Intercultural Communication

Course Website for Tunghai FLLD Seminar

Archive for August, 2008

Academic job in ICC

Posted by thuicc on August 30, 2008

Position: Intercultural Communication/Global Studies (Asia included among preferred areas), Assistant Professor (tenure-track), University of Wisconsin-Milwaukee
From: H-Net Job Guide:

University of Wisconsin-Milwaukee – Assistant Professor  Intercultural Communication

Location: Wisconsin, United States
Institution Type: College/University
Position Type: Assistant Professor
Submitted: Monday, August 25th, 2008
Main Category: Communication/Mass Communication
Secondary Categories:   None

The Department of Communication seeks to hire a tenure-track assistant professor specializing in Intercultural Communication/Global Studies or closely related field. The successful candidate will be a strong teacher and scholar grounded in social science. Ph.D. or ABD (degree completion by January 2010) in Communication specializing in Intercultural / Global Studies or closely related field required. Regional expertise in Africa, ASIA or Latin America desired. Applicants must submit their vitas, letter of application and writing sample online at Send teaching credentials and three letters of recommendation, one addressing applicant’s classroom experience / teaching expertise to: Prof. Nancy Burrell, Chair, Department of Communication, UW-Milwaukee, PO Box 413, Milwaukee, WI 53201. Review of Credentials begins October 15, 2008 and continues until the position is filled. UWM is an AA/EEO employer.

Contact Info:
Please apply online at:

Posted in Uncategorized | Tagged: | Comments Off on Academic job in ICC

Article on “hyphenated” labels for ethnic groups

Posted by thuicc on August 27, 2008

Saw this article via H-USA, an e-mail list I’m a member of:

Does the institutionalized usage of hyphenated-nationalities help, hurt, or distract a country from more pertinent issues?

America is a country of immigrants.

One side of the American street prides itself on not seeing the person as a combination of ancestral ethnicities but, instead, each individual becomes a culmination of their life experiences.

The other side of the American street takes pride in the achievements of their ancestors and believe their ancestor’s struggles, sacrifices and oppressions are intrinsic to who they are and how America treats/sees them.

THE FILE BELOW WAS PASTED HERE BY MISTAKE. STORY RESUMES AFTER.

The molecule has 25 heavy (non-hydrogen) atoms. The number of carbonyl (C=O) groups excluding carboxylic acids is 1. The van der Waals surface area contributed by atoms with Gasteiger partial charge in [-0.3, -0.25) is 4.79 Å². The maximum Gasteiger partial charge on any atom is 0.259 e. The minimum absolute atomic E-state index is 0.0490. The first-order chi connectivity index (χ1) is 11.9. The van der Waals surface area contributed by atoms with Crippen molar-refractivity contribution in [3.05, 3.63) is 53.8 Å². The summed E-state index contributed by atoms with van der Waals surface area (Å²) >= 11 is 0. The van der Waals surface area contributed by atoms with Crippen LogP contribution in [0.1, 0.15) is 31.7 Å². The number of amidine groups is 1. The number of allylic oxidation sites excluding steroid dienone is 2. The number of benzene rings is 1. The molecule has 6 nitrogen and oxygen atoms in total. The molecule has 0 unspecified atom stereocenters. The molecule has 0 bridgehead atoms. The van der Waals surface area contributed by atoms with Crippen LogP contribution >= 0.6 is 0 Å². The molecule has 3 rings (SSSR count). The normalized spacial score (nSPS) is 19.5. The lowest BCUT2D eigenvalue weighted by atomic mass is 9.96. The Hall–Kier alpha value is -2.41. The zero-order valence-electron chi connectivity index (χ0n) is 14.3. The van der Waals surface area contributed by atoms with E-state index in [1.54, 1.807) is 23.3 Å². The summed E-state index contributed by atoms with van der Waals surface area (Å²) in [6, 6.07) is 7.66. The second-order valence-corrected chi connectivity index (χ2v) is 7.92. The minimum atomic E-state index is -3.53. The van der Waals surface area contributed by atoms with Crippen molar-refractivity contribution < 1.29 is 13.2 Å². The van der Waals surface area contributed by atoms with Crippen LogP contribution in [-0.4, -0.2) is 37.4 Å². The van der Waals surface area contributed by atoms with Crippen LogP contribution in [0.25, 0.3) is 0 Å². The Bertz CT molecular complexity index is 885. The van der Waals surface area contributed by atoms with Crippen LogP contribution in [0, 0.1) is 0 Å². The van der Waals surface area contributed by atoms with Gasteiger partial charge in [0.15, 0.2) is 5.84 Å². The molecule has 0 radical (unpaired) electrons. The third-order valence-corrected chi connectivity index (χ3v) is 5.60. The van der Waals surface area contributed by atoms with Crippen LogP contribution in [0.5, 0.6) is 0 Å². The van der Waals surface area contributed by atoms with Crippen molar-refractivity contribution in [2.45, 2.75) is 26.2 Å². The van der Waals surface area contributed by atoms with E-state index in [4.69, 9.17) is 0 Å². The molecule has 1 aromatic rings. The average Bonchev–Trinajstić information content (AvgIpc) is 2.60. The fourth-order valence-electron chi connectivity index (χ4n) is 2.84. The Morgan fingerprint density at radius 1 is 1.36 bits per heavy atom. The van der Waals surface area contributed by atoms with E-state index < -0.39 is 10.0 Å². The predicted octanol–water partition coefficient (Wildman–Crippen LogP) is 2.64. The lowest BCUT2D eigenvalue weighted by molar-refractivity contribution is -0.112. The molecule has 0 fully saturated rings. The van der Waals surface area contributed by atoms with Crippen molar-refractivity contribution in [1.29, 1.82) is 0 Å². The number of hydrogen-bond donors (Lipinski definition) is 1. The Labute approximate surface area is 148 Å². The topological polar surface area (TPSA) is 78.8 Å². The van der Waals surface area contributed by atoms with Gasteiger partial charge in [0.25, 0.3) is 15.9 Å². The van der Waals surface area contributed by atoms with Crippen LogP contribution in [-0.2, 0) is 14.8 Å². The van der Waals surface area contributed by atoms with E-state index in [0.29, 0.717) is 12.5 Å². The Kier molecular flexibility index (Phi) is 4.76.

This boulevard of contrasting views pervades most aspects of American social laws and policies. Almost every social issue faced by our judicial and/or legislative bodies, on national, state and local levels, have an ethnic/racial purpose or impact and we spend inordinate amounts of time debating, protesting, defending, and balancing these facets.

There is the beginnings of a new movement within our country to re-think the use of ethnic qualifiers to the American nationality. African-American, Hispanic-American, or
your-ethnicity-goes-here-DASH-American is of questionable benefit to the nation’s social fabric and, debatably of course, does more harm to national unity than good.  This same debate was part of the nation’s conversation at the turn of the 20th century when it was the German-Americans, Irish-Americans, and Polish-Americans that qualified their nationality.

In many aspects, where America goes, so goes the world.  Before any other country steps into this pit of social identities, there are some questions the people of that country should ponder:

  1. Are institutionalized hyphenated-nationalities  good for a country’s unity and socio-mentality or is it an institutionalized contradiction to the term “nationality”?
  2. Can you belong to more than one country and, if so, what happens when the two countries have conflicting policies?
  3. Can you maintain the cultures and customs of your ancestral homelands while still assimilating fully into your birth country?
  4. Does the use of hyphenated-nationalities proclaim an aversion to the idea of assimilation?
  5. Is the use of the hyphenated qualification a two edged sword that cuts both ways?  In other words, can you expect your country to treat you different because of your hyphenation but treat you the same despite your hyphenation?

What are the ideas of migration researchers in these points? What influence does the use of hyphenated labels by migration researchers have?

William Myrick Thomas

What do you think? Is the author addressing an important point? Check out the website and see what you think. (Note: I don’t necessarily agree with him myself…)

Posted in cultural classifications, identity, immigration, race, United States, websites | 2 Comments »